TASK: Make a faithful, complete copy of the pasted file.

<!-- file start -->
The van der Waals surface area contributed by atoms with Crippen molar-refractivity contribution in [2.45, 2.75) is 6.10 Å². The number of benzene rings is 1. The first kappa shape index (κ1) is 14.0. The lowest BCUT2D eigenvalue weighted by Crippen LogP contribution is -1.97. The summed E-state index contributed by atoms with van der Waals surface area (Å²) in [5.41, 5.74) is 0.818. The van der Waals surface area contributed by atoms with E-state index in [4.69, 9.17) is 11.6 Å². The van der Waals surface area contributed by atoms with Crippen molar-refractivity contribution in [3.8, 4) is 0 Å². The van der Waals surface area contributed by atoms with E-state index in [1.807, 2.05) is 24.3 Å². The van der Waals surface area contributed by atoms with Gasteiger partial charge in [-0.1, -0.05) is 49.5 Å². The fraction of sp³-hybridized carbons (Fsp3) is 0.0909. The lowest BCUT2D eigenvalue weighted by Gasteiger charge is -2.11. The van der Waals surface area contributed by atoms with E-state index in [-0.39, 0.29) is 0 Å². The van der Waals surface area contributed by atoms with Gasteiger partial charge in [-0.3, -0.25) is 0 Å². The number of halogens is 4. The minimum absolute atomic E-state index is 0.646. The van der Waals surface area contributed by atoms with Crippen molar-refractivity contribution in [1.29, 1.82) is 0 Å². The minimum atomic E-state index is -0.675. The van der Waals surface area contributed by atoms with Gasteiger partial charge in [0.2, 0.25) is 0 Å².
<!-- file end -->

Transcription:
The van der Waals surface area contributed by atoms with Crippen molar-refractivity contribution in [2.45, 2.75) is 6.10 Å². The number of benzene rings is 1. The first kappa shape index (κ1) is 14.0. The lowest BCUT2D eigenvalue weighted by Crippen LogP contribution is -1.97. The summed E-state index contributed by atoms with van der Waals surface area (Å²) in [5.41, 5.74) is 0.818. The van der Waals surface area contributed by atoms with E-state index in [4.69, 9.17) is 11.6 Å². The van der Waals surface area contributed by atoms with Crippen molar-refractivity contribution in [3.8, 4) is 0 Å². The van der Waals surface area contributed by atoms with E-state index in [1.807, 2.05) is 24.3 Å². The van der Waals surface area contributed by atoms with Gasteiger partial charge in [-0.1, -0.05) is 49.5 Å². The fraction of sp³-hybridized carbons (Fsp3) is 0.0909. The lowest BCUT2D eigenvalue weighted by Gasteiger charge is -2.11. The van der Waals surface area contributed by atoms with E-state index in [-0.39, 0.29) is 0 Å². The van der Waals surface area contributed by atoms with Gasteiger partial charge in [-0.3, -0.25) is 0 Å². The number of halogens is 4. The minimum absolute atomic E-state index is 0.646. The van der Waals surface area contributed by atoms with Crippen molar-refractivity contribution in [1.29, 1.82) is 0 Å². The minimum atomic E-state index is -0.675. The van der Waals surface area contributed by atoms with Gasteiger partial charge in [0.2, 0.25) is 0 Å².